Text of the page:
April 18, 2009
NYC Letter: Pants On Fire III
Day 88 of CHOPE
If we’re to going to rebuild our economy on a solid foundation, we need to change the way we do business in Washington. We need to restore the American people’s confidence in their government – that it is on their side, spending their money wisely, to meet their families’ needs.
That starts with the painstaking work of examining every program, every entitlement, every dollar of government spending and asking ourselves: Is this program really essential? Are taxpayers getting their money’s worth [and this]? Can we accomplish our goals more efficiently or effectively some other way?
It’s a process we have already begun, scouring our budget line by line for programs that don’t work so we can cut them to make room for ones that do. That means ending tax breaks for companies shipping jobs overseas; stopping the fraud and abuse in our Medicare program; and reforming our health care system to cut costs for families and businesses. It means strengthening whisteblower protections for government employees who step forward to report wasteful spending. And it means reinstating the pay-as-you-go rule that we followed during the 1990s – so if we want to spend, we’ll need to find somewhere else to cut.
President of the United States
WEEKLY ADDRESS: President Obama Discusses Efforts
to Reform Spending, Government Waste
Saturday, April 18, 2009 (White House)
Having attained the office of president, Mr. Obama continues to regale us with campaign bromides. Having out-spent, out-deficited, out-bloated-government, and out-programmed all presidents -- all presidents combined -- Mr. Obama now announces it is time to spend responsibly, reduce deficits, downsize government, and eliminate wasteful programs.
Do you believe this? Mr. Obama certainly hopes you are just this stupid.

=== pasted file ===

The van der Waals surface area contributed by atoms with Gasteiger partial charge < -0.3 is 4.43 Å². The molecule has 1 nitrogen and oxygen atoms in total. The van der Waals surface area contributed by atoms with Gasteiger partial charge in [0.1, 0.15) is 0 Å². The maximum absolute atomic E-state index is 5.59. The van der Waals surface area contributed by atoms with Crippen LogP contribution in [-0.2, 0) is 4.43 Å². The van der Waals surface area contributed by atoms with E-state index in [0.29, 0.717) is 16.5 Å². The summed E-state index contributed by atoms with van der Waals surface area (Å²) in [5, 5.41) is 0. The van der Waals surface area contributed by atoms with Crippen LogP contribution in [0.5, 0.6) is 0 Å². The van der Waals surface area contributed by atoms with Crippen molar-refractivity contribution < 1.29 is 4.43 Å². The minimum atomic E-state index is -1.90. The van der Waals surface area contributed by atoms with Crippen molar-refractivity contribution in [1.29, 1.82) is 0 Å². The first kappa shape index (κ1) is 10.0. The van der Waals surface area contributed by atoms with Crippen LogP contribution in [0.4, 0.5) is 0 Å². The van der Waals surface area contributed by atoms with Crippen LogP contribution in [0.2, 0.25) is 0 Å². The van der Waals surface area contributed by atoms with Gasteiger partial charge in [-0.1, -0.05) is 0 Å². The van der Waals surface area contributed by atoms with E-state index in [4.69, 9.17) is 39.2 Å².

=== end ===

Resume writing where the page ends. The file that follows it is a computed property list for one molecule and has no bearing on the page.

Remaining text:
Unlike Mr. Obama who thinks now is the time to read line by line -- to "scour" -- spending bills he has already signed unexamined and rushed into law, we think the responsible procession of fiscal management is to read the legislation first, use the line item veto to excise waste, and only sign into law useful programs and necessary appropriations.
As for pay-as-you-go spending, this is a fairy tale. Mr. Obama's proposed 2010 budget was $3.6 trillion. This was a $500B increase over Mr. Bush's 2009 budget request. Where exactly were the cuts to offset his new spending? [We search the stars.] There were no offsetting cuts, i.e., sufficient cuts to old spending to pay for new spending. That left taxes -- $1.4T in tax increases sweetened with $800B in tax breaks.* And still, rosey analyses have $500B federal deficits from here to the end of time.
This is what fiscal management by a community organizer looks like.
Shinola. Fairy tales. Unrepayable debt.
* This is a favorite government dodge. The government enforces revenue collection of tax increases, however it is under no obligation to ensure that a taxpayer pays the least tax due. Given the complexity and ambiguity of the tax code, "tax breaks" often go unrealized, especially by DIY filers. So whereas the government is confident in collecting its $1.4T in increases, it does not really expect to suffer the full $800B loss in tax breaks.